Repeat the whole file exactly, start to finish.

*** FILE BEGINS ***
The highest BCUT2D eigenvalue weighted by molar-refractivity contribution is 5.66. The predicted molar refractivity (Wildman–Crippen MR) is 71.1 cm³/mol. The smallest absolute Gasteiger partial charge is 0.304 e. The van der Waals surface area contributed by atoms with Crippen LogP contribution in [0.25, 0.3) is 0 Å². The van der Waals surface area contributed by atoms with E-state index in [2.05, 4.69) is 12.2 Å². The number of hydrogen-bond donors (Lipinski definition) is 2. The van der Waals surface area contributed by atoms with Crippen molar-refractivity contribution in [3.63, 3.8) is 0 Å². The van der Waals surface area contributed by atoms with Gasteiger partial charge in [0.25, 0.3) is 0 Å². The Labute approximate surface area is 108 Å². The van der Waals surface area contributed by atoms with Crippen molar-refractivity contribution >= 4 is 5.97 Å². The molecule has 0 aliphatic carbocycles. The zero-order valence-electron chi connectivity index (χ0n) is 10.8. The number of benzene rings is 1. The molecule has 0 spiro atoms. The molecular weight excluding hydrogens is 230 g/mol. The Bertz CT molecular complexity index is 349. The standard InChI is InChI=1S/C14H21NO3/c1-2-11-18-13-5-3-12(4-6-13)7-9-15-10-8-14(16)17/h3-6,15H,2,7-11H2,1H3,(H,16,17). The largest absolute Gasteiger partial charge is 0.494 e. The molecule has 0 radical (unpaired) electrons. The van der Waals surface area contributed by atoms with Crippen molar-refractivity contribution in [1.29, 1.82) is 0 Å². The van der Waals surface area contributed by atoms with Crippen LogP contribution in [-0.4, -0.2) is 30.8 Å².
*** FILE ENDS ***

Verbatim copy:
The highest BCUT2D eigenvalue weighted by molar-refractivity contribution is 5.66. The predicted molar refractivity (Wildman–Crippen MR) is 71.1 cm³/mol. The smallest absolute Gasteiger partial charge is 0.304 e. The van der Waals surface area contributed by atoms with Crippen LogP contribution in [0.25, 0.3) is 0 Å². The van der Waals surface area contributed by atoms with E-state index in [2.05, 4.69) is 12.2 Å². The number of hydrogen-bond donors (Lipinski definition) is 2. The van der Waals surface area contributed by atoms with Crippen molar-refractivity contribution in [3.63, 3.8) is 0 Å². The van der Waals surface area contributed by atoms with Gasteiger partial charge in [0.25, 0.3) is 0 Å². The Labute approximate surface area is 108 Å². The van der Waals surface area contributed by atoms with Crippen molar-refractivity contribution >= 4 is 5.97 Å². The molecule has 0 aliphatic carbocycles. The zero-order valence-electron chi connectivity index (χ0n) is 10.8. The number of benzene rings is 1. The molecule has 0 spiro atoms. The molecular weight excluding hydrogens is 230 g/mol. The Bertz CT molecular complexity index is 349. The standard InChI is InChI=1S/C14H21NO3/c1-2-11-18-13-5-3-12(4-6-13)7-9-15-10-8-14(16)17/h3-6,15H,2,7-11H2,1H3,(H,16,17). The largest absolute Gasteiger partial charge is 0.494 e. The molecule has 0 radical (unpaired) electrons. The van der Waals surface area contributed by atoms with Crippen molar-refractivity contribution in [1.29, 1.82) is 0 Å². The van der Waals surface area contributed by atoms with Crippen LogP contribution in [-0.4, -0.2) is 30.8 Å².